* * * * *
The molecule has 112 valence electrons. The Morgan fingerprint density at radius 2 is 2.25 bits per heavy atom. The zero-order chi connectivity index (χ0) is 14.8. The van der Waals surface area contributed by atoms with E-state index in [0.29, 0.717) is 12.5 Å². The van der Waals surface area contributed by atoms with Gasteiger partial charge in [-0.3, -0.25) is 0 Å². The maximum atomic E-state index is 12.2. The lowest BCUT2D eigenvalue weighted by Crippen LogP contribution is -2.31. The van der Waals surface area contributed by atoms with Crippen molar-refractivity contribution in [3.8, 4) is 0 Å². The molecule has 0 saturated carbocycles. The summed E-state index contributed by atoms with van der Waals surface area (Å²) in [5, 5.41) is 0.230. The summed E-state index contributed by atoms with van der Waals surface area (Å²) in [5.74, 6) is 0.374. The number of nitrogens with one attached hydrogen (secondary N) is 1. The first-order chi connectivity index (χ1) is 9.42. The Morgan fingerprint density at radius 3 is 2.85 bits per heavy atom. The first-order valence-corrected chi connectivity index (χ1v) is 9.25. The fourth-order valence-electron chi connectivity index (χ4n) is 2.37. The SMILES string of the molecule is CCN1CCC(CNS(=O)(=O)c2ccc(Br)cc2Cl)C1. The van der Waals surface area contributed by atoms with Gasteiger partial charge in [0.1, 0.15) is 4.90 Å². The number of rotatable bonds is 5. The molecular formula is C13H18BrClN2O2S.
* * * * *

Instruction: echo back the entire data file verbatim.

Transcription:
The molecule has 112 valence electrons. The Morgan fingerprint density at radius 2 is 2.25 bits per heavy atom. The zero-order chi connectivity index (χ0) is 14.8. The van der Waals surface area contributed by atoms with E-state index in [0.29, 0.717) is 12.5 Å². The van der Waals surface area contributed by atoms with Gasteiger partial charge in [-0.3, -0.25) is 0 Å². The maximum atomic E-state index is 12.2. The lowest BCUT2D eigenvalue weighted by Crippen LogP contribution is -2.31. The van der Waals surface area contributed by atoms with Crippen molar-refractivity contribution in [3.8, 4) is 0 Å². The molecule has 0 saturated carbocycles. The summed E-state index contributed by atoms with van der Waals surface area (Å²) in [5, 5.41) is 0.230. The summed E-state index contributed by atoms with van der Waals surface area (Å²) in [5.74, 6) is 0.374. The number of nitrogens with one attached hydrogen (secondary N) is 1. The first-order chi connectivity index (χ1) is 9.42. The Morgan fingerprint density at radius 3 is 2.85 bits per heavy atom. The first-order valence-corrected chi connectivity index (χ1v) is 9.25. The fourth-order valence-electron chi connectivity index (χ4n) is 2.37. The SMILES string of the molecule is CCN1CCC(CNS(=O)(=O)c2ccc(Br)cc2Cl)C1. The van der Waals surface area contributed by atoms with Gasteiger partial charge in [0.1, 0.15) is 4.90 Å². The number of rotatable bonds is 5. The molecular formula is C13H18BrClN2O2S.